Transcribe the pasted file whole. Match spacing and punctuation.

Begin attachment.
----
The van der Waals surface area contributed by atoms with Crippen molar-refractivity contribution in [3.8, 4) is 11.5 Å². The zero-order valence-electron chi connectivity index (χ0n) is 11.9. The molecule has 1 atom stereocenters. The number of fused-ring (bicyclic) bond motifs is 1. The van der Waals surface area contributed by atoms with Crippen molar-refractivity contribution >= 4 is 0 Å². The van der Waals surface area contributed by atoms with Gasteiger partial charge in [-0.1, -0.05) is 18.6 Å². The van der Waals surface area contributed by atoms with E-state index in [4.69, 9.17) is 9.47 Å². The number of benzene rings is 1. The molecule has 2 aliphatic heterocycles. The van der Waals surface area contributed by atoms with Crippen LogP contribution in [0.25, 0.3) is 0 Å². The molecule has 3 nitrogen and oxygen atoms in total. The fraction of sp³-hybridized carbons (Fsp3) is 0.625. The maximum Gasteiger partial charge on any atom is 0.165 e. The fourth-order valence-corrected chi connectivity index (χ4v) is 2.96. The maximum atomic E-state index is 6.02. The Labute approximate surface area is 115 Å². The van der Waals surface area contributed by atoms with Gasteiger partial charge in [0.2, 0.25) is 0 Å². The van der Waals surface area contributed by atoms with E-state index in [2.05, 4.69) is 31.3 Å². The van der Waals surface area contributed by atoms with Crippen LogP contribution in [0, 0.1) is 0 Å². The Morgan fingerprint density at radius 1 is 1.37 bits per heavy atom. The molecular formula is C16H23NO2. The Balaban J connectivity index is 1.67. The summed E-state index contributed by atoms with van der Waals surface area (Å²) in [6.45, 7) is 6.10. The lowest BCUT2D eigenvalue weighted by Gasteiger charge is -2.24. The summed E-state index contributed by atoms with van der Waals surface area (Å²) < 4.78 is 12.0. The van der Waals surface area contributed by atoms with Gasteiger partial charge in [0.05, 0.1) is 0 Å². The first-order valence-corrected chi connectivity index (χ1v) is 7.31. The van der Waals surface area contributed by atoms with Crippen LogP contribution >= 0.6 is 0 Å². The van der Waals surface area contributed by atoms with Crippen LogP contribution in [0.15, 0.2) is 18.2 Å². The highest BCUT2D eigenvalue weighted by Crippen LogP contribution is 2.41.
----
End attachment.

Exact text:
The van der Waals surface area contributed by atoms with Crippen molar-refractivity contribution in [3.8, 4) is 11.5 Å². The zero-order valence-electron chi connectivity index (χ0n) is 11.9. The molecule has 1 atom stereocenters. The number of fused-ring (bicyclic) bond motifs is 1. The van der Waals surface area contributed by atoms with Crippen molar-refractivity contribution >= 4 is 0 Å². The van der Waals surface area contributed by atoms with Gasteiger partial charge in [-0.1, -0.05) is 18.6 Å². The van der Waals surface area contributed by atoms with E-state index in [4.69, 9.17) is 9.47 Å². The number of benzene rings is 1. The molecule has 2 aliphatic heterocycles. The van der Waals surface area contributed by atoms with Crippen LogP contribution in [0.25, 0.3) is 0 Å². The molecule has 3 nitrogen and oxygen atoms in total. The fraction of sp³-hybridized carbons (Fsp3) is 0.625. The maximum Gasteiger partial charge on any atom is 0.165 e. The fourth-order valence-corrected chi connectivity index (χ4v) is 2.96. The maximum atomic E-state index is 6.02. The Labute approximate surface area is 115 Å². The van der Waals surface area contributed by atoms with Gasteiger partial charge in [0.2, 0.25) is 0 Å². The van der Waals surface area contributed by atoms with E-state index in [2.05, 4.69) is 31.3 Å². The van der Waals surface area contributed by atoms with Crippen LogP contribution in [0, 0.1) is 0 Å². The Morgan fingerprint density at radius 1 is 1.37 bits per heavy atom. The molecular formula is C16H23NO2. The Balaban J connectivity index is 1.67. The summed E-state index contributed by atoms with van der Waals surface area (Å²) in [6.45, 7) is 6.10. The lowest BCUT2D eigenvalue weighted by Gasteiger charge is -2.24. The summed E-state index contributed by atoms with van der Waals surface area (Å²) < 4.78 is 12.0. The van der Waals surface area contributed by atoms with Gasteiger partial charge in [0.05, 0.1) is 0 Å². The first-order valence-corrected chi connectivity index (χ1v) is 7.31. The van der Waals surface area contributed by atoms with Crippen LogP contribution >= 0.6 is 0 Å². The van der Waals surface area contributed by atoms with Crippen LogP contribution in [0.15, 0.2) is 18.2 Å². The highest BCUT2D eigenvalue weighted by Crippen LogP contribution is 2.41.